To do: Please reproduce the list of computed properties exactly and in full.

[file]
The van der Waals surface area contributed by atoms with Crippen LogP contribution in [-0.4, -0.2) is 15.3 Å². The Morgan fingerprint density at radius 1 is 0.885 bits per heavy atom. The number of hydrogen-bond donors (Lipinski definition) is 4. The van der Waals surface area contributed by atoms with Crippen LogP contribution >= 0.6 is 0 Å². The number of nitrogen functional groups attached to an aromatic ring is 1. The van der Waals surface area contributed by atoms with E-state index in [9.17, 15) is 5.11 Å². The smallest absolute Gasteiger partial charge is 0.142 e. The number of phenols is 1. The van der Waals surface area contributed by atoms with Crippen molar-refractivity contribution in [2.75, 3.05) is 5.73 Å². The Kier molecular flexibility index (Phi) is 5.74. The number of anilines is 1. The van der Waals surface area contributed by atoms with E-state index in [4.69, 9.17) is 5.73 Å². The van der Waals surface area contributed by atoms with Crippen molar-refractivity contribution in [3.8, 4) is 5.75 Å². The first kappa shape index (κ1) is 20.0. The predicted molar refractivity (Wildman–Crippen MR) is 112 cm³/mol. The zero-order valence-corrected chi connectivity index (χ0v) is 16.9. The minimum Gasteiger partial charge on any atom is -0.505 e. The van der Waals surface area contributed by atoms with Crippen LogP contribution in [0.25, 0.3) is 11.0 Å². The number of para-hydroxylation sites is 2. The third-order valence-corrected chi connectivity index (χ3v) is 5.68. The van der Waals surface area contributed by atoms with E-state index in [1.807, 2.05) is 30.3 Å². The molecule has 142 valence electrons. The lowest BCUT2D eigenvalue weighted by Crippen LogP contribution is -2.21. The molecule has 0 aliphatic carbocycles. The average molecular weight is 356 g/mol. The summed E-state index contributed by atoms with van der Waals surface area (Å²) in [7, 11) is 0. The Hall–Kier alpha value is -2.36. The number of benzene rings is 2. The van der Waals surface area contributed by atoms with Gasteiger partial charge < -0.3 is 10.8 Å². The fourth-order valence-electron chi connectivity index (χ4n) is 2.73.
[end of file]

The van der Waals surface area contributed by atoms with Crippen LogP contribution in [-0.4, -0.2) is 15.3 Å². The Morgan fingerprint density at radius 1 is 0.885 bits per heavy atom. The number of hydrogen-bond donors (Lipinski definition) is 4. The van der Waals surface area contributed by atoms with Crippen LogP contribution >= 0.6 is 0 Å². The number of nitrogen functional groups attached to an aromatic ring is 1. The van der Waals surface area contributed by atoms with E-state index in [9.17, 15) is 5.11 Å². The smallest absolute Gasteiger partial charge is 0.142 e. The number of phenols is 1. The van der Waals surface area contributed by atoms with Crippen molar-refractivity contribution in [2.75, 3.05) is 5.73 Å². The Kier molecular flexibility index (Phi) is 5.74. The number of anilines is 1. The van der Waals surface area contributed by atoms with E-state index in [4.69, 9.17) is 5.73 Å². The van der Waals surface area contributed by atoms with Crippen molar-refractivity contribution in [3.8, 4) is 5.75 Å². The first kappa shape index (κ1) is 20.0. The predicted molar refractivity (Wildman–Crippen MR) is 112 cm³/mol. The zero-order valence-corrected chi connectivity index (χ0v) is 16.9. The minimum Gasteiger partial charge on any atom is -0.505 e. The van der Waals surface area contributed by atoms with Crippen LogP contribution in [0.25, 0.3) is 11.0 Å². The number of para-hydroxylation sites is 2. The third-order valence-corrected chi connectivity index (χ3v) is 5.68. The van der Waals surface area contributed by atoms with E-state index in [1.807, 2.05) is 30.3 Å². The molecule has 142 valence electrons. The lowest BCUT2D eigenvalue weighted by Crippen LogP contribution is -2.21. The molecule has 0 aliphatic carbocycles. The average molecular weight is 356 g/mol. The summed E-state index contributed by atoms with van der Waals surface area (Å²) in [7, 11) is 0. The Hall–Kier alpha value is -2.36. The number of benzene rings is 2. The van der Waals surface area contributed by atoms with Gasteiger partial charge < -0.3 is 10.8 Å². The fourth-order valence-electron chi connectivity index (χ4n) is 2.73.